Health clinics serving Native Americans in cities struggle with limited funding and scarce resources

Health care organizations that support Native Americans living in urban areas receive minimal federal funding, even though more than 70% of the Native American population lives in metropolitan areas.

The 41 Indian health organizations that serve them receive only about 1% of federal funding for the Indian Health Service. In the fiscal year 2022 omnibus appropriations bill signed by President Joseph Biden in March, IHS received about $6.6 billion. Indian health organizations in urban areas received about $73 million of this sum.

However, organizations that represent Indigenous people living in cities have stressed that their need for more funding should not be used as a reason to take funding away from the rest of the Indigenous health system, which is itself underfunded. Instead, they said, Congress should increase funding for urban health facilities, as well as other parts of India’s health service.

A historically underfunded system

The Indian Health Service, a federal agency within the Department of Health and Human Services, provides health care services to Native people who are members of the 574 federally recognized tribes.

The federal government is responsible for providing health care to the indigenous population under its treaties with the tribes, in which tribal leaders agreed to cede land in exchange for the government’s promise to provide health care, a education and other services.

The Indian Health Service provides health services through its own facilities, tribal facilities and other Indian health organizations. While the IHS and tribal facilities generally serve Native people living on reservations, other Indian health organizations explicitly serve urban areas.

Despite being responsible for the health care of about 2.6 million people, the Indian Health Service has been significantly underfunded since its inception in 1955, according to Francys Crevier, chief executive of the National Council of Urban Indian Health.

Federal support for the system is about a third of the national average for health care spending per patient, Crevier said: While health care spending in the United States reached $11,172 per person in 2018, the Indian Health Service has received $4,078 per patient, and urban Indian organizations received $672. She added that the Indian health service is currently funded at 12% of its needs.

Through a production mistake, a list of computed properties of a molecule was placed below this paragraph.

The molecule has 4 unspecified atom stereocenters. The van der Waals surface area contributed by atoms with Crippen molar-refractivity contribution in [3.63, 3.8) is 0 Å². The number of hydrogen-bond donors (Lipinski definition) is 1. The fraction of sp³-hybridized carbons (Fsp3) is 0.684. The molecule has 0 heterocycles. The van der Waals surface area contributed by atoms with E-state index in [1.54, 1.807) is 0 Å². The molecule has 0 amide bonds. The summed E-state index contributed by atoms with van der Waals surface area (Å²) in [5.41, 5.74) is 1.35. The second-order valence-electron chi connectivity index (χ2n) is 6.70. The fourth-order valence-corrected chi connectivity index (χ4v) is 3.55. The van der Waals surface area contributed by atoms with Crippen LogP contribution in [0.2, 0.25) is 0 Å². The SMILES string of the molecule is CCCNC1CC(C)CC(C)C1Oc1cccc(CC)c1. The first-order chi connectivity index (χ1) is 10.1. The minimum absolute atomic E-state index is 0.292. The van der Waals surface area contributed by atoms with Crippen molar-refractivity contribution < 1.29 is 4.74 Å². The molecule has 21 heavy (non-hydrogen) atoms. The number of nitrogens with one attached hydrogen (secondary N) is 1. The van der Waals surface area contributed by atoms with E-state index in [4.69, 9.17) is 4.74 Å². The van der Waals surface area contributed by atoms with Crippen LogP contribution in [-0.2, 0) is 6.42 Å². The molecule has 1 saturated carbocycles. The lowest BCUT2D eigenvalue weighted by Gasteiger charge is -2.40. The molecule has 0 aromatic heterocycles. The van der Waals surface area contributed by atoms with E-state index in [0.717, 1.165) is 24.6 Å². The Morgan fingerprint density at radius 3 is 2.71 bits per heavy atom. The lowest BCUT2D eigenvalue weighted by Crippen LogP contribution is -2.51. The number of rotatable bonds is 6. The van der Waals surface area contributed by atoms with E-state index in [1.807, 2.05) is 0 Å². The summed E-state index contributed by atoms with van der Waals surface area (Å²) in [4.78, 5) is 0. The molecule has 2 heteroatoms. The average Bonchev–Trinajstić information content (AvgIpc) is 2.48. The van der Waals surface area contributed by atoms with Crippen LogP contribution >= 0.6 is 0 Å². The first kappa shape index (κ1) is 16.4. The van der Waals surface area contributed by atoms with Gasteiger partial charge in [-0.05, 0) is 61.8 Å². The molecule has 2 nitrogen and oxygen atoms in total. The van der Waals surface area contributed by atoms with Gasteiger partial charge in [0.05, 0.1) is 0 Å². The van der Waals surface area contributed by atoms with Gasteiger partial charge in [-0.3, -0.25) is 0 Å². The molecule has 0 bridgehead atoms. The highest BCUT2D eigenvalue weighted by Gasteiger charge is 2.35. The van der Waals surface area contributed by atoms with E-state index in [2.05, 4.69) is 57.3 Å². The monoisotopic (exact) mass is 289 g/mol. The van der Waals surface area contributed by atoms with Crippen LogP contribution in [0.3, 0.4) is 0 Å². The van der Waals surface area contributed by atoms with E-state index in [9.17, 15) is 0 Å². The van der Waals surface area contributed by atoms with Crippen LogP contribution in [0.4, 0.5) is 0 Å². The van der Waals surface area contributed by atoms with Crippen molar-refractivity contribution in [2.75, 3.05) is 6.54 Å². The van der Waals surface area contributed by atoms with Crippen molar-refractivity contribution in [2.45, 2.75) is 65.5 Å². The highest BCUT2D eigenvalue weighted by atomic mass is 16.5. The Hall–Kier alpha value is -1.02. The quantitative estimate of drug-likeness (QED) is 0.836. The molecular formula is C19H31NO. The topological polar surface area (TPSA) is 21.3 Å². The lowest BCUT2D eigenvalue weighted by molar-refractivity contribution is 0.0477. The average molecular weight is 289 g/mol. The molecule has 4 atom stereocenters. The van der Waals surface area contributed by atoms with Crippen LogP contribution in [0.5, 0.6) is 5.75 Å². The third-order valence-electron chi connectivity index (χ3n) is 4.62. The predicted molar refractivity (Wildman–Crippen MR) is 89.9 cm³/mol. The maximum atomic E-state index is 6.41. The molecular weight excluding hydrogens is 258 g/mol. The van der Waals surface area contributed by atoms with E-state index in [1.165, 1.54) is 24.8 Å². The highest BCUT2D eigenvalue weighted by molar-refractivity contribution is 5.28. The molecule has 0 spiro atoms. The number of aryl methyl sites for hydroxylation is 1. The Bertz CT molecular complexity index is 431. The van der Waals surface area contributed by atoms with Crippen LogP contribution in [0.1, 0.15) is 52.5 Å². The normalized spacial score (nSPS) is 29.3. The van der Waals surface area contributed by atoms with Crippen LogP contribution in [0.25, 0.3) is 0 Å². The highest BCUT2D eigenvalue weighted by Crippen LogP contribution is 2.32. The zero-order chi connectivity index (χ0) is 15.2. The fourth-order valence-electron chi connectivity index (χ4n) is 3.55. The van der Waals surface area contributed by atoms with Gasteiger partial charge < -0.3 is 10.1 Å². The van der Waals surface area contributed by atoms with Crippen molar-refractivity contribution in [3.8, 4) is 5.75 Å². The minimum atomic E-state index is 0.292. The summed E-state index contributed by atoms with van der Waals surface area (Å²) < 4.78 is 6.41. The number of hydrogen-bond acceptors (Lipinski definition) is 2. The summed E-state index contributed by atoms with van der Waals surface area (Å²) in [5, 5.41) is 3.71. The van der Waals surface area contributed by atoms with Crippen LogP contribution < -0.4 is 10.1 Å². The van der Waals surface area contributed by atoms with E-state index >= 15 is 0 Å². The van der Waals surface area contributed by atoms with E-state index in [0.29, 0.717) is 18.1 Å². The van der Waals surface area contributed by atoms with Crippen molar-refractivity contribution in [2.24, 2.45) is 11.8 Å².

“There’s an obligation of trust to make sure we’re taken care of, but we’re not funded at all to be able to do that,” she said.

Prior to the 1950s, most Native Americans lived on reservations or in nearby towns, as well as in areas of tribal jurisdiction, such as parts of Oklahoma. But federal policies throughout the 20th century pushed many Native Americans off reservations and into urban centers.

With the passage of House Concurrent Resolution 108 in 1953, Congress sought to terminate its legal obligations to the tribes and end their status as federally recognized tribes – a policy known as termination . Over 100 tribes were suppressed under this policy.

The Indian Relocation Act of 1956 went hand in hand with the redundancy policy, encouraging Native Americans to move to cities for job opportunities. Between 1950 and 1980, approximately 750,000 Native Americans left reservations for urban areas.

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“The government was trying to induce natives to voluntarily leave the reservation for city life, and they did so through pledges,” said Patty Loew, former director of the Center for Native American and Indigenous Research at the Northwestern University. “A lot of times what they got was a one-way bus ticket.”

“political football”

Despite serving a significant proportion of the indigenous population, health care providers supported by the Indian Health Service face significant hurdles in securing more Congressional funding. The IHS is the only federal health system whose budget must be approved by Congress each year, said Meredith Raimondi, vice president of public policy at the National Council of Urban Indian Health.

“Because of that, it becomes political football,” she said.

The Omnibus Appropriations Bill 2022 provided for a 6% increase in funding for IHS and another 17% for Indian organizations in urban areas. This is the largest increase in funding for urban organizations in 10 years, Raimondi said.

While she views it as a positive move, she said there was a sense Congress would do more in light of the pandemic. COVID-19 has hit the Indigenous population particularly hard, with higher rates of cases, hospitalizations and deaths than the general US population.

“It seemed like the president was listening; it seemed the Senate was listening; it seemed that the House was interested in it. And then when the pressure came, at the end of the day, it fell through the cracks,” she said.

“It’s something that goes against the rhetoric of political leaders,” she added. “That is to say, they want to help the Indian country, and they want to honor the responsibility of the trust, and they want to improve the Indian health system.

This article is published in conjunction with Medill Northwestern University School of Journalism.

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Nohemi M. Moore